Tuesday 9 June 2015

Book Review (ARC): Skin; Ilka Tampke.

I read this book in preparation for an exciting event at the end of the month that I can say nothing about right now, but I'm very much looking forward to. Aside from that, it had been so long since I had last read Historical Fiction that I was relishing the opportunity to read a story from the past. Luckily, this did not disappoint. The author, Ilka Tampke, is actually originally from (and currently living in) Australia. This fits nicely with this month's Motif, 'Take A Trip'.

SOURCE: Netgalley
TYPE: E-Read

AUTHOR: Ilka Tampke
SERIES: Song Of The Kendra (#1)
PAGES: 356
GENRE: Historical Fiction, Fantasy, Adult

RATING: 4/5 Stars

For the people of Caer Cad, 'skin' is their totem, their greeting, their ancestors, their land.

Ailia does not have skin. Abandoned at birth, she serves the Tribequeen of her township. Ailia is not permitted to marry, excluded from tribal ceremonies and, most devastatingly, forbidden to learn. But the Mothers, the tribal ancestors, have chosen her for another path.

Lured by the beautiful and enigmatic Taliesin, Ailia embarks on an unsanctioned journey to attain the knowledge that will protect her people from the most terrifying invaders they have ever faced.

What I Liked:
  • World-building, particularly in historical fiction, is a vital aspect of the novel and I found that Tampke did a really good job with this one. I don't have an awful lot of knowledge on Britain's tribes during the Iron Age but I feel like I learned a lot from this book, particularly concerning their beliefs and lifestyle. My favourite thing about ancient Historical Fiction is that it will often read like Fantasy, with input from folk-tales, religious beliefs and Gods/Goddesses. This book was no different, and it really added to the plot.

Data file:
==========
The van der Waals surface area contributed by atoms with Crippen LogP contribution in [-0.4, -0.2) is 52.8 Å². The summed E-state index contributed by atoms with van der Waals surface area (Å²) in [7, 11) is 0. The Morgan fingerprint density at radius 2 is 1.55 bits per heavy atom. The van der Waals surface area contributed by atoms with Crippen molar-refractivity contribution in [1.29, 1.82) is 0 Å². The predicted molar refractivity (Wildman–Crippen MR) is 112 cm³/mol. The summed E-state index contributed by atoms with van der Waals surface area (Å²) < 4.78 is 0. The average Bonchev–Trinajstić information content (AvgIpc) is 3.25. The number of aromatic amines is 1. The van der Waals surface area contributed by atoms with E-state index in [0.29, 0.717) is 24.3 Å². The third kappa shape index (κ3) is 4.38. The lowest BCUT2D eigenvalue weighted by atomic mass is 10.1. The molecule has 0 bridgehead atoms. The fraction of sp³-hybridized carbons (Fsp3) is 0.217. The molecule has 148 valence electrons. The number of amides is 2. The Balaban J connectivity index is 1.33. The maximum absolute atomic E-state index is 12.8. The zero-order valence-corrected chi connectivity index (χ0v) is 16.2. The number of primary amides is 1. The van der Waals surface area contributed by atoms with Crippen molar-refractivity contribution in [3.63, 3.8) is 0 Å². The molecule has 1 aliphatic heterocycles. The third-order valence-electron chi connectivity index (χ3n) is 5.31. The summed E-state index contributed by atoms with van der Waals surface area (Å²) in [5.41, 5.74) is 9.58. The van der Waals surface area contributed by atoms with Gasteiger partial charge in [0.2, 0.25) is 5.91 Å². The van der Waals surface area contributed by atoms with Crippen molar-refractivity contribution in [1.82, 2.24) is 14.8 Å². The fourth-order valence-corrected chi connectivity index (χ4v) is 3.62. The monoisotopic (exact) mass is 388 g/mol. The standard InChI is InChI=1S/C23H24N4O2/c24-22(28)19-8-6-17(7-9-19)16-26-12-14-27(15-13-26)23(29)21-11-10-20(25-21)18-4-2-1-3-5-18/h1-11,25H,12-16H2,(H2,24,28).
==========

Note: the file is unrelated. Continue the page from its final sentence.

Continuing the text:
• The characters were really likeable in this book. The heroine, Ailia, had a lot of spirit in her which is refreshing to read from a female perspective. Her ferocity, independence and passion kept her as a believable, relatable narrator. I liked the relationship between her and Taliesin, and even with Ruther too, because it was the kind of love triangle that wasn't there just to be a plot device. In fact, it aided the plot! Other characters impressed me too, Heka being the most enigmatic who I couldn't decide whether I pitied or hated.
What I Disliked:
  • This book did take a little while to get going, I'll be honest. I had no real idea in which direction the plot was actually going at first, and it came across as just a sequence of events that had very little structure to them. About halfway through it really picked up though, and the plot as a whole was a good one. I just wish it had taken a little less time to get to the point.
Overall Conclusion:
This book really did impress me, and I'm so glad that despite a slow start I stuck with it to the end. The world-building really gave me an in-depth look into Britain at the time and I really found it interesting. The characters too were likeable, and their interactions were really well written. The ending hinted at a sequel and I'm really hoping for one because I really need to know what happens next!

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